A Conversation About Identity
VI. Gabriel Escobar: “Where Are You From?”
Many years ago, my aunt was stopped by a state trooper in Pennsylvania for a traffic violation. To appreciate what happened, you have to know this: Aunt Mimi has lived in this country since 1963 and speaks fluent English, albeit with a Spanish accent. She is fair of skin, green of eyes, and brown of hair.
What ensued is family lore.
“What race are you?” the trooper asked.
“What do I look like?” was my aunt’s retort.
“What race are you?” the trooper insisted.
“White!” my flustered aunt thundered.
Still stumped, the befuddled trooper tried another approach.
“Where,” he finally asked, “are you from?”
“Colombia,” Aunt Mimi replied.
I thought of this episode when reviewing the Pew Hispanic Center’s latest public opinion survey, appropriately titled “When Labels Don’t Fit: Hispanics and Their Views of Identity.” Among the findings is that 51% of those surveyed preferred to cite their family’s country of origin over pan-ethnic terms such as Latino or Hispanic.
Aunt Mimi was either ahead of her time or the survey is merely documenting what has always been true. You are where you come from and you resist generic labels imposed by others — in this case the U.S. government, which since 1976 has mandated that federal agencies use the terms Hispanic or Latino.
For the state trooper in the Poconos, my aunt was of a different race because of where she came from (not “here,” given her accent) and not because of how she looked. She was white until she spoke, at which time she became something the addled trooper did not recognize. When that happens, ethnicity becomes a racial designation, defined not by skin tone but by the sense of “otherness” in the eye of the beholder.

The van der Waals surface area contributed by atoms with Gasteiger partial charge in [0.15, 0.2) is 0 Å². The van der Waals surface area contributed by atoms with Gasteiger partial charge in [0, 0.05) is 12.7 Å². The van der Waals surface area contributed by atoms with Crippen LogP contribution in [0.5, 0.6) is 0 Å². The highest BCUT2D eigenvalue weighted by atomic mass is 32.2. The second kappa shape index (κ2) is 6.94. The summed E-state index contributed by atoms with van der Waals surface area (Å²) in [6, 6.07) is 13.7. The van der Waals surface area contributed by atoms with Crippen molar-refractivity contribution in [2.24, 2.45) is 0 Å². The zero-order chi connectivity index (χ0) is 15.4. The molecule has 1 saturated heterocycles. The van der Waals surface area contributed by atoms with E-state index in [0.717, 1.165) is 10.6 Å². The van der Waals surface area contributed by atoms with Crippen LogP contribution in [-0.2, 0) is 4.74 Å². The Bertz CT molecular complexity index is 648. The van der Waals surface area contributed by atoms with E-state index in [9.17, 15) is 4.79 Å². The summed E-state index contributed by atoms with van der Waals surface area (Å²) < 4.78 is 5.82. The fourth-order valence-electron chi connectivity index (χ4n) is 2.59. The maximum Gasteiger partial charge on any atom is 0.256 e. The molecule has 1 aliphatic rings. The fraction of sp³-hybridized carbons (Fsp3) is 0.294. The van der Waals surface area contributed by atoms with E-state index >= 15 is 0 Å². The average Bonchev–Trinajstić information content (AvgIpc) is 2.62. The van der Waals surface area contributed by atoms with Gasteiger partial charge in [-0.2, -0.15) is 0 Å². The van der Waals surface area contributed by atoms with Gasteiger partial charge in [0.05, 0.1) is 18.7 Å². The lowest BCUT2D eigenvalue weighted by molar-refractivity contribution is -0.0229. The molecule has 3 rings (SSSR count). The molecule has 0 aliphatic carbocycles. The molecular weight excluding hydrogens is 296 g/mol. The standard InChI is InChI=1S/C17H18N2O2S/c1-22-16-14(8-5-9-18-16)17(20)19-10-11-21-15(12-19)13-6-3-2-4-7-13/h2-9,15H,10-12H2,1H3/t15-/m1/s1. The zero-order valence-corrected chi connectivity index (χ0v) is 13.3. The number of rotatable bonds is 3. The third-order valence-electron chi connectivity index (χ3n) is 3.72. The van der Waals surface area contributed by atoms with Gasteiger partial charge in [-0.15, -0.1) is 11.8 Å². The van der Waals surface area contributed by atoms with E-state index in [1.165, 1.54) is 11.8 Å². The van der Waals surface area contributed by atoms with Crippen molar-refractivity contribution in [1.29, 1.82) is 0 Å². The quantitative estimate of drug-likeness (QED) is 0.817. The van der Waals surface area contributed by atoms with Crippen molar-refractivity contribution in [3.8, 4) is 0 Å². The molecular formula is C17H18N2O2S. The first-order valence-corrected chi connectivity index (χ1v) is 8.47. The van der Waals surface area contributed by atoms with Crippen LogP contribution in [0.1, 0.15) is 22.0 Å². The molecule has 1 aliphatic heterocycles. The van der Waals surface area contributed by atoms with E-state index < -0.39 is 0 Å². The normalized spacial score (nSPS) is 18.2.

Now here is what is interesting about this particular public opinion survey. Hispanics and Latinos — there’s no avoiding the term these days — are increasingly seeing themselves as a distinct “racial” group. When pollsters asked, “Which of the following describes your race?” 51% of respondents said either “some other race” (26 percent) or “Hispanic or Latino” (25 percent). By comparison, only a third described themselves as white.
Even more interesting: Second generation Latinos — those who are born in the U.S. and have at least one parent who is Hispanic — are more likely to identify themselves as “some other race” (36%) than Hispanics overall (26%) or immigrant Latinos (21%).
Why does this happen and what does this mean?
First, we have to acknowledge the one color that is not in the palette of the survey: Brown. A lot of Latinos would fall under this category if it were available and applied. Yes, Latinos come in all races. And yes racial identification is not at all ambiguous to many. When Univision anchorman Jorge Ramos looks in the mirror, for example, a white man stares back (the male version of the Aunt Mimi dictum). When baseball player David Ortiz trims his impeccable beard at the same mirror, a black man looks on approvingly.
But for “brown” Latinos — arguably the majority — the main choices imposed by these surveys are imperfect at best because they too look in the mirror. Every time that happens, “some other race” stares back. Eventually, and not surprisingly, that becomes a viable answer and its own unique designation.
Views in this conversation series are those of each author alone, and not the views of the Pew Hispanic Center, which is nonpartisan and non-advocacy.